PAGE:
Tech Term Tuesday, Issue 3

Term: Private Browsing

What is Private Browsing?

Private browsing is the ability to navigate to any website without having any information about that website being saved. This is specifically cookies, address URL history and downloaded temporary website content.

Are there any examples?

An ideal situation where private browsing may be warranted is when one wishes to browse the Internet on a shared or public computer at an Internet Cafe. Because of the high traffic levels at such establishments it is not uncommon for one to feel uncomfortable browsing the Internet due to privacy and security concerns. Private browsing can readily be utilized which would assist in creating a more safer browsing environment.

How do I use Private  Browsing?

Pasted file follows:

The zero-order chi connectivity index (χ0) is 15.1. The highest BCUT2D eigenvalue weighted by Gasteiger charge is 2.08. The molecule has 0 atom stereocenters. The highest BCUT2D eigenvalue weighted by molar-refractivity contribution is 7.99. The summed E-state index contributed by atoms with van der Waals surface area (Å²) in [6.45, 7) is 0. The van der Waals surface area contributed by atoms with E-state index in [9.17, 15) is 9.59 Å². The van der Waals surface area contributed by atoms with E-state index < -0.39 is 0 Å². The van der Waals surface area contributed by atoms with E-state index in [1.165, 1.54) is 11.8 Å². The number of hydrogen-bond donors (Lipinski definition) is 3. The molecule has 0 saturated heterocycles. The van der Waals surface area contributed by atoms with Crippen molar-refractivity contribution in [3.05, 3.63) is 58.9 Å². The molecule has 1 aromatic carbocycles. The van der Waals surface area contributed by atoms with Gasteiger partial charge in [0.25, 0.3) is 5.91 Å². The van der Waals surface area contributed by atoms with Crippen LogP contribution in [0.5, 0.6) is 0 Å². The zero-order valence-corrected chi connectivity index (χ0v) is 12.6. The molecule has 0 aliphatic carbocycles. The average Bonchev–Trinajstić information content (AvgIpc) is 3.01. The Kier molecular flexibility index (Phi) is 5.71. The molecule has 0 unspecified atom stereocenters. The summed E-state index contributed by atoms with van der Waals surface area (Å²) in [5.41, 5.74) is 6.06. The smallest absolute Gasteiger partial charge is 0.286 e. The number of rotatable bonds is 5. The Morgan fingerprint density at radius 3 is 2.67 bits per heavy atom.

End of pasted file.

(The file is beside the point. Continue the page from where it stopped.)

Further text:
The latest web browser versions of Internet Explorer, Firefox, Safari and Chrome all have built-in private browsing options. Opera browser’s latest version, 10.10 has no private browsing support. Below find instructions to use private browsing mode on these web browsers:

Internet Explorer

One can start private browsing by going to the Safety menu. Also, by opening a new tab, there is an link to enable private browsing


To enable private browsing, click on the Tools menu and select Start Private Browsing. The first time you turn on Private Browsing, Firefox will alert you that it will save your current windows and tabs for after you finish using Private Browsing. Click on Start Private Browsing to continue.


To enable private browsing mode, click on the file menu and select New Incognito Window or simply use the shortcut Ctrl+Shift+N.


Select Private Browsing from the Safari menu to enable private browsing. Once selected, a dialog box appears explaining this mode and prompts you to press OK or Cancel.


Until Opera 10.5 is released, one can download OperaTor, a browser extension which will enable private browsing.

Any interesting facts?

  • Private browsing is sometimes termed “porn mode”.